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USCIS Issues Guidance on H-1B Specialty Occupation Licensure Requirements


U.S. Citizenship and Immigration Services (USCIS) sent guidance (PDF) to the field on March 21, 2008, updating the Adjudicator’s Field Manual on accepting and adjudicating H-1B petitions for specialty occupations when a required professional license cannot be obtained because of state licensing requirements mandating possession of a valid immigration document, such as an approved H-1B petition, as evidence of employment authorization before the license can be issued. USCIS noted that this situation creates a “Catch-22” adjudicative difficulty for the agency because approval of the H-1B petition may be contingent on the beneficiary’s possession of the required license. USCIS stated that in such situations, it will allow the temporary approval of the petition provided all other requirements are met. Such an approval will not constitute authorization for the beneficiary to practice his or her profession without the required license but should be considered “merely a means to facilitate the State or local licensing authority’s issuance of such a license.”

USCIS instructed adjudicators to approve an H-1B petition for a one-year validity period if a state or local license to engage in the profession is required and the appropriate licensing authority will not grant the license absent evidence that the beneficiary has been granted H-1B status. As a condition to approving such a petition, USCIS stated, the beneficiary must demonstrate that he or she has filed the licensing application in accordance with state or local rules and procedures. Further, adjudicators should verify that the beneficiary is fully qualified to receive the license, meaning that all educational, training, experience, and other substantive requirements must be met at the time of filing of the petition. Where appropriate, USCIS noted, the adjudicator may issue a request for evidence.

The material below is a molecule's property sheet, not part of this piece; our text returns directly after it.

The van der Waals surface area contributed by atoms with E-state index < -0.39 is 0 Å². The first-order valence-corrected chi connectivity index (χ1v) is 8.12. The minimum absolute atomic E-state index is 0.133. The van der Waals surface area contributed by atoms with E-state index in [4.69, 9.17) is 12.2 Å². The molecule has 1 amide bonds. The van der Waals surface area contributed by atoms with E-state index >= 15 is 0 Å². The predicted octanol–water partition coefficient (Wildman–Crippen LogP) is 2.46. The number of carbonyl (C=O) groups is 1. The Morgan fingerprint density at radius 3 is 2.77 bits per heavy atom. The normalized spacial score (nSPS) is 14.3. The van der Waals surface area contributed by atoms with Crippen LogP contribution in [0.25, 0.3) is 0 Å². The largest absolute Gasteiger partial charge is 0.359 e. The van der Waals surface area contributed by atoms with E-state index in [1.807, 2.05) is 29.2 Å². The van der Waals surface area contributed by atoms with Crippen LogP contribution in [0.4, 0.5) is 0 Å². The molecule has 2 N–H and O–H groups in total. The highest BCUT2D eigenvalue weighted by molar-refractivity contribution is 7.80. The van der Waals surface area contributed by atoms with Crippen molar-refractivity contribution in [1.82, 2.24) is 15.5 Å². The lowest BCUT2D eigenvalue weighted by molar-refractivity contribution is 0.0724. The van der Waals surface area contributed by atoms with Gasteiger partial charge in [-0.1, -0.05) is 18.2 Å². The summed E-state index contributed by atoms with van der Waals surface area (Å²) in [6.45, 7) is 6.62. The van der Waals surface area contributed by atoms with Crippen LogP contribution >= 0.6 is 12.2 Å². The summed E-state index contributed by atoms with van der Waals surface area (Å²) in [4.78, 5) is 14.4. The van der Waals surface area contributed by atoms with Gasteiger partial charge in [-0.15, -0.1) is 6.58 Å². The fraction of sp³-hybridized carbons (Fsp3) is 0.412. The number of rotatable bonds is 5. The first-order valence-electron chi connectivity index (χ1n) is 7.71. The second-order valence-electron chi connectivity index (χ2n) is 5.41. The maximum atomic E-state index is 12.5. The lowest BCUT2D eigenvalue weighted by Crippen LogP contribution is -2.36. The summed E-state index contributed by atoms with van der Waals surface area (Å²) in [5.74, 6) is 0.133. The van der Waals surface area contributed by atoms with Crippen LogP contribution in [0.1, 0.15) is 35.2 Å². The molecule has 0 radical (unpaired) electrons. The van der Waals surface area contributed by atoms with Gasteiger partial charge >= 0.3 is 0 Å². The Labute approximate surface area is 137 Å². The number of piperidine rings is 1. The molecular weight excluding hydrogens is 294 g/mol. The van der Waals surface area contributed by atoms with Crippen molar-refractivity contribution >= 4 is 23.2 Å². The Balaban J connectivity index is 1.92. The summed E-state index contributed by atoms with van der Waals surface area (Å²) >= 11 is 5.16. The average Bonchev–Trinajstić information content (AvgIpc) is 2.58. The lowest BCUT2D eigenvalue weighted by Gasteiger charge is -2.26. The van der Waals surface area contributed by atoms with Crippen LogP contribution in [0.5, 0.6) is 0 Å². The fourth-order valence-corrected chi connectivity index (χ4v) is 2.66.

Any petition that requests an extension of stay on behalf of a beneficiary who has been granted H-1B status under this provisional measure, USCIS said, must show that the beneficiary has obtained the requisite license. If he or she has not obtained the license at the time the petition and extension are filed, the petition will be denied.

USCIS referenced earlier guidance applicable in other contexts. For example, in 2001 the agency’s precursor, the Immigration and Naturalization Service, instructed adjudicators to approve H-1B petitions for a one-year period for teachers who could not obtain state licensure unless they could obtain social security numbers, which in turn could not be obtained unless the teachers were already authorized to work in the U.S. At the end of the one-year period, the teacher was required to file another petition with a request for extension, and also present evidence at such time that the license had been obtained.

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